About Cuttin' with KNK (Michele)

I am the proud mother of 2 grown children, waiting for grandchildren some day. I've been married to my best friend since 1988. I have been crafting since I was a girl - I can't even remember a time when I wasn't creating something, and I've tried nearly everything. I discovered KNK in 2009 and have loved the company and its products ever since. The machines are so versatile and enhance my own creativity. It is rare that I make something without my KNKs.

Did you know? KNK USA offers more than machines?

You may already be aware, but there are some people who don’t realize how many cool and amazing products KNK USA offers. I talk to people all the time who did not realize KNK sells some of the best cutting materials on the market including vinyl, paper, chipboard, stencils, rhinestone supplies and so much more!!! Yes, their magical KNK cutters are are the focus, but I love to learn about the other fabulous products they bring us that complement the cutter lineup.

Today, I want to introduce Polymorph moldable plastic pellets. This is an easy and fun product, with many potential uses. I can attest it will keep kids (and adults) entertained for hours! (Not recommended for small children, do not ingest) Polymorph kit

Polymorph comes as tiny (~2 mm diameter) pellets that transform into mouldable plastic when heated. There are brilliant colors crystals that can be added to create stunning colors. Why stop with one color? You can add multiple colors; either knead until the color is consistent or leave with streaks of color running through it.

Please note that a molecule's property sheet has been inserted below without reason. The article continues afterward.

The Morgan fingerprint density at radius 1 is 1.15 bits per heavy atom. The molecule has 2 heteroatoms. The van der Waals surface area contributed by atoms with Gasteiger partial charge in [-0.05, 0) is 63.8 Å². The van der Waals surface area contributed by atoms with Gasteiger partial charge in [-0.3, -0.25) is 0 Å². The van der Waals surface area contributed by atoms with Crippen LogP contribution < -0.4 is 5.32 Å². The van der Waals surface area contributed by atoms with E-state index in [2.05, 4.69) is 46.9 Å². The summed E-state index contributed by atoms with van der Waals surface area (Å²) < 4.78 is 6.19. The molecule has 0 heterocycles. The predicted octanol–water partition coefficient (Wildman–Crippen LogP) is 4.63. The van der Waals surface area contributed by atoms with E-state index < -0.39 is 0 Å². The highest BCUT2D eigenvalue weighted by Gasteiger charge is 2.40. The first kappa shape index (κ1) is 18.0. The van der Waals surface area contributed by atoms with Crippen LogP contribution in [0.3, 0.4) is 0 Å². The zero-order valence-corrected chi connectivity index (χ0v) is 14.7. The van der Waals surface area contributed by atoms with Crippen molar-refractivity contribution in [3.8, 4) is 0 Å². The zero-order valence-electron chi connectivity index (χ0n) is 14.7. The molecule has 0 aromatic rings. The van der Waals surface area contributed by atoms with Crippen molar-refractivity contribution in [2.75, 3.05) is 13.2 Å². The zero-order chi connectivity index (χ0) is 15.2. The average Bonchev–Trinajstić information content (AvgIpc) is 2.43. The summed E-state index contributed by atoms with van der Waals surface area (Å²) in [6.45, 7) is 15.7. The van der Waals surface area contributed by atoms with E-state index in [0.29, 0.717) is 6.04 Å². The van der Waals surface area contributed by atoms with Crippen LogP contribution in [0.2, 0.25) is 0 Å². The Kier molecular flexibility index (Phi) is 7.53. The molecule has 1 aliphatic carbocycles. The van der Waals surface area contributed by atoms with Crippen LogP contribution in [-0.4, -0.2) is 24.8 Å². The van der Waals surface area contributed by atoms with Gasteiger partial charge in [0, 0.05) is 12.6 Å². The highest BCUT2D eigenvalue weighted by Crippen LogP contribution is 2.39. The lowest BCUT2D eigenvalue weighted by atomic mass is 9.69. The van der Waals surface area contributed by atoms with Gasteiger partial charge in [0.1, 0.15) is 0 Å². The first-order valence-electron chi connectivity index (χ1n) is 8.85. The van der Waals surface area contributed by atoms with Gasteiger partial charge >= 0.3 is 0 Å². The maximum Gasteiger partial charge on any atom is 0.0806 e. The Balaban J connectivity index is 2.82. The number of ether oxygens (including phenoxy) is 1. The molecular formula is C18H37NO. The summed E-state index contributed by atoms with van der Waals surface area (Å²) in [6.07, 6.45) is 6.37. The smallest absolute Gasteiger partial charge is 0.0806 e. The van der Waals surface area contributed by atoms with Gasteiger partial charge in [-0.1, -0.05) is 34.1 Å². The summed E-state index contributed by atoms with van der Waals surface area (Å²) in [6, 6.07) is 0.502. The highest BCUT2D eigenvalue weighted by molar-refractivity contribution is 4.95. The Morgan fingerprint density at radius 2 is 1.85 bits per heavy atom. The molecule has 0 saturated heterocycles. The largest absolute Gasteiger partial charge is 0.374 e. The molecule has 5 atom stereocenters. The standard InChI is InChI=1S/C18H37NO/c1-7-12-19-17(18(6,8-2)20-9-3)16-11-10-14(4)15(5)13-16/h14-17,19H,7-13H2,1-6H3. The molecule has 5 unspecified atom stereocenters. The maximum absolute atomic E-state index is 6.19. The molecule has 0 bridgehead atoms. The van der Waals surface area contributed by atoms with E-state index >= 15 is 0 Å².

Place the Polymorph pellets and desired color crystals in a glass cup or jar. I found if you use plastic it tends to stick to the surface of the container. Add hot water (140°F, 60°C) and wait one minute. My coffee maker does the job perfectly.

Hot water applicator

You’ll see the pellets start to lose their solidity. In this photo we are about halfway there.

Polymorph in transition

Now the pellets are ready to mould.

Polymorph ready to mould Use caution pulling it out of the hot water. I found it was a perfect temperature at this point to pull it out with my fingers. Knead the beads until smooth while starting to form your shape. I chose to use silicone moulds for this project.

Knead and mould

I left some of the color in streaks because I wanted to see how cool it would look when it cooled. This one has almost all red coloring. I’m not very good at estimating how much material I need for my mould, but that’s okay because I can shave it off with carving tools.

extra material

tooling

Next, I made a rose with the material that wasn’t as well mixed. I have to say it is my favorite!

While I was working, the material started to get a little hard to mould so I just popped it back in the hot water for a minute.

Once it is cooled you can carve it, drill it, shave it………Have some fun with Polymorph!

Cutlery pocket – Free File for the 4th of July: Show off your Red, White and Blue!

Cutlery pocket – Free File for the 4th of July!

I love the holidays and getting together with family and friends. My mom bought a lake house last fall where we get together at every opportunity (and now I don’t have to clean my house before and after every gathering!). Mom LOVES to decorate for the holidays. She usually is totally over the top! I’m helping out this coming holiday with homemade decorations because she doesn’t have much for this particular celebration.

Making life easier